Tuesday, July 3, 2012

Director Leaves Mark Twain for Thomas Jefferson

Photo: John Groo for The Mark Twain House & Museum
Jeffrey L. Nichols has resigned as executive director of the Mark Twain House & Museum to take the position of president and CEO of Poplar Forest, Thomas Jefferson's plantation retreat near Lynchburg, Va.

"I will always cherish my time at The Mark Twain House & Museum," Nichols said. It's been an honor to lead the museum over the past five years, and I know that the future is very bright for the organization. I can't thank the board, our donors, and the wonderful staff of the museum enough for their hard work and dedication to the organization. I will miss everyone in Hartford, but I'm also thrilled to begin the next chapter in my career."
During Nichols' tenure as Executive Director, The Mark Twain House & Museum achieved record attendance and was named a Top Workplace. The budget has been balanced for the past four years and the program events and exhibits have increased, including a community writing program and new programs for local students.
Patti Philippon, who is Beatrice Fox Auerbach Chief Curator of the museum, will serve as interim director while a search is conducted to find Nichols' replacement.
The 577-acre Poplar Forest, run by the nonprofit Corporation for Jefferson's Poplar Forest, is a National Historic Landmark recently added to the United States nominations list to become a World Heritage Site.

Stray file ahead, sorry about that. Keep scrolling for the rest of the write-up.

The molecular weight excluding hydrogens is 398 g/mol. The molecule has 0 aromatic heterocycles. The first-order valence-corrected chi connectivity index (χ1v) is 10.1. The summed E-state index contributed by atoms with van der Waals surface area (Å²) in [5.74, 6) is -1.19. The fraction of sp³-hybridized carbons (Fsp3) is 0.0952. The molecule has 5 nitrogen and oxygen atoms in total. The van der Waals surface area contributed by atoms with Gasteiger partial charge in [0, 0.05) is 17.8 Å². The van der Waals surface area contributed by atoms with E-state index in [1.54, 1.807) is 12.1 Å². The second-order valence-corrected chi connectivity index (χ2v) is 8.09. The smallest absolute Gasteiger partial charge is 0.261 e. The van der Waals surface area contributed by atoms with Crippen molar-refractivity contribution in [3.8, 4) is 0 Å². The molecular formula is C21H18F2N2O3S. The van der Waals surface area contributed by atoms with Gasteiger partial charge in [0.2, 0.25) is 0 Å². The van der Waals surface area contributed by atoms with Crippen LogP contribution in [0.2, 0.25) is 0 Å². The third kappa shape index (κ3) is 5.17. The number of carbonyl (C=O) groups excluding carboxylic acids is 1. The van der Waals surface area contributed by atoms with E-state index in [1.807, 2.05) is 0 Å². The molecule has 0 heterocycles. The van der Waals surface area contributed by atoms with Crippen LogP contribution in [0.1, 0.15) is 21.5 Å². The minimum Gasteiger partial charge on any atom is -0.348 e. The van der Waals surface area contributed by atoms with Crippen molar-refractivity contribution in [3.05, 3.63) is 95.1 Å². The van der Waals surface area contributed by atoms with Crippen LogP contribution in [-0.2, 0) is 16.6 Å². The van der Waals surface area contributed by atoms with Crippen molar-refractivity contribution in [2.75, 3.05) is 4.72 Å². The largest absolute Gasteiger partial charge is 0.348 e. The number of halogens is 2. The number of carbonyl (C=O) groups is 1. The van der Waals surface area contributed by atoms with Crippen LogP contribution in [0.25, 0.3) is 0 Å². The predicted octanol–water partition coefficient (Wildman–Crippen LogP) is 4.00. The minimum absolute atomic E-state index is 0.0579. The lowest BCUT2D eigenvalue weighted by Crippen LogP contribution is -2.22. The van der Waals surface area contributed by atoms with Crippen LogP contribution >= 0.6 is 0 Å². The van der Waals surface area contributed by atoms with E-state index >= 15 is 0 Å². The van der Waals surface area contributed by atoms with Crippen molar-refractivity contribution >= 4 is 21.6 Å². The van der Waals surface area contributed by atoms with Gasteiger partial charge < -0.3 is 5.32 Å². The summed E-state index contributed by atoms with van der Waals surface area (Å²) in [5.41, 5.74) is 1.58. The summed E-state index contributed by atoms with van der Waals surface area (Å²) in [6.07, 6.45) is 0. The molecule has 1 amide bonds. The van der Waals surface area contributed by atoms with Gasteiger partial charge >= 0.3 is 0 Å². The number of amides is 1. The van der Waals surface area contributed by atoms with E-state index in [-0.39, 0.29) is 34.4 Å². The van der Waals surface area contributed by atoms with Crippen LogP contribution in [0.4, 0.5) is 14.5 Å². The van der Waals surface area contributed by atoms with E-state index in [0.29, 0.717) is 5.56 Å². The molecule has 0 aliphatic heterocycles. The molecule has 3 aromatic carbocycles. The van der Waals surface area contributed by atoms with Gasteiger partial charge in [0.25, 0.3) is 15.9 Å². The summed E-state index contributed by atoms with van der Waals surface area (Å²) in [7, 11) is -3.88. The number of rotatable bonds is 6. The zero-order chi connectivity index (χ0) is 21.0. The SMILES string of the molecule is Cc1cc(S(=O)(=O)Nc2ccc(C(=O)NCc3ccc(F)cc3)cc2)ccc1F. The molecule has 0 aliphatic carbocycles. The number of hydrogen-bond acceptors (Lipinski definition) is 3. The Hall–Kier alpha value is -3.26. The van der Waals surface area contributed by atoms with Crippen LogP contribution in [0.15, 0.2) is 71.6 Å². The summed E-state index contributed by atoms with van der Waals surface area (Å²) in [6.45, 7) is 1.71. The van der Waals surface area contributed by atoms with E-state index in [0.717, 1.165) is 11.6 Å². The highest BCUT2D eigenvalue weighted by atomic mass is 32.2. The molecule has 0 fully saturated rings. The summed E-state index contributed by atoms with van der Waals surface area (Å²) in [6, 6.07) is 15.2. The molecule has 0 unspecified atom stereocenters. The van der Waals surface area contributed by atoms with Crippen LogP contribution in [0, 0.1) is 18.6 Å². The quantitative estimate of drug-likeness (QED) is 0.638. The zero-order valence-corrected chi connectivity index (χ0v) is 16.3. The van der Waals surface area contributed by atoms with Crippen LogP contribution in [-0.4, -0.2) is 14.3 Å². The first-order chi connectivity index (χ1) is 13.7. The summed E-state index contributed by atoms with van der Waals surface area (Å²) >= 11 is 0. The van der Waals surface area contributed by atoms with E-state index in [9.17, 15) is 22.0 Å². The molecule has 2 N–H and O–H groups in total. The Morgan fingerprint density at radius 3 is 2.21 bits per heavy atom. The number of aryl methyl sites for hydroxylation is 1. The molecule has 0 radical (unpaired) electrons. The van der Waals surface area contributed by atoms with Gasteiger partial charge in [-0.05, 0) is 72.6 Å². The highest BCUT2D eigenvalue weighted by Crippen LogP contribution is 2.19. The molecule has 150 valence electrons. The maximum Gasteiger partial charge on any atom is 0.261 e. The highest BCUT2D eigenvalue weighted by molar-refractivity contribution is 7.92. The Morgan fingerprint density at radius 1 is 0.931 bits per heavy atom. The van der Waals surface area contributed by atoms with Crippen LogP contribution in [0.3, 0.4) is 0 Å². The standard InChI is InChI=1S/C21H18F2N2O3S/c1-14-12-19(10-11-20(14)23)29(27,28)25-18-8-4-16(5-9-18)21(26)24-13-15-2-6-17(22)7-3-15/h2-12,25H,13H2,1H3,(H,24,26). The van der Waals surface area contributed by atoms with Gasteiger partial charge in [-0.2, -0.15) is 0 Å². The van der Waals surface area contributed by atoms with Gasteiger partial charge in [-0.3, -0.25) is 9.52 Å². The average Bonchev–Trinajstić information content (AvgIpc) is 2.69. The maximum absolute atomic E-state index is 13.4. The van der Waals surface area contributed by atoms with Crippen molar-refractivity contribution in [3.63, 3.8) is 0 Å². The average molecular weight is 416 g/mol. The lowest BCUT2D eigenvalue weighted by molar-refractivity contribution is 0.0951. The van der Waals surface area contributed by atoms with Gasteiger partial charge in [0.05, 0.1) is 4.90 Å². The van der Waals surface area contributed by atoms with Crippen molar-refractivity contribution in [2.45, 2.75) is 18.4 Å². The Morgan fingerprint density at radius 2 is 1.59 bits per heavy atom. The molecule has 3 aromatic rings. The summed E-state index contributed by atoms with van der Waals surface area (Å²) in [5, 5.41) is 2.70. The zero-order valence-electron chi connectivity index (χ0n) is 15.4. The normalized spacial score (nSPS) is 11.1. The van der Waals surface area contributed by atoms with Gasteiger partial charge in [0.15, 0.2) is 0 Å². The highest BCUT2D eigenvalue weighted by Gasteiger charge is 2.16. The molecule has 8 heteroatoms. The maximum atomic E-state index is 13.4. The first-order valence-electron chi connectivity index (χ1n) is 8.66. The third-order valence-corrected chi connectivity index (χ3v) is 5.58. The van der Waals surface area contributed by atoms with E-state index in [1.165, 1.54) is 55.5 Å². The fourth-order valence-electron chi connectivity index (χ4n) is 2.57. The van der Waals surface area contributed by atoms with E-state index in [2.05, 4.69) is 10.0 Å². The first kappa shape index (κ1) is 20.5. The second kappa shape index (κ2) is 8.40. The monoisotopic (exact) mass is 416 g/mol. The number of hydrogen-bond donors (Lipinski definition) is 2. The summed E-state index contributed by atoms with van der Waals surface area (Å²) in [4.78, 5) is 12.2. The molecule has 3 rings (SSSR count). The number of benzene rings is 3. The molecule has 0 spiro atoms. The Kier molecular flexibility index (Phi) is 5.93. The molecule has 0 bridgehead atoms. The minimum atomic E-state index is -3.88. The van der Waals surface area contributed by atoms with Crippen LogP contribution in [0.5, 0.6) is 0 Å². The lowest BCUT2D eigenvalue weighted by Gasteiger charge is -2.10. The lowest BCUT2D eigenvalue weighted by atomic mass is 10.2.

Thomas Jefferson and his wife Martha inherited the plantation from her father in 1773. The couple took refuge there in 1781 when they left Monticello, about 60 miles away, to elude British capture. In 1806, President Jefferson traveled from Washington to supervise the laying of the foundation for the octagonal brick Palladian house he designed for the site, and which still stands.
After Jefferson retired from public life, Poplar Forest provided him with significant income and the perfect setting to pursue his passions for reading, writing, studying and gardening. The property was sold after his death, and in the late 20th century it fell into disrepair. A citizen effort rescued it.
Today the property is regarded as an important example of state-of-the-art historic restoration and archaeological research, and is open for tours, events and school outreach programs.

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Lauren Yarger with playwright Alfred Uhry at the Mark Twain House. Photo: Jacques Lamarre)

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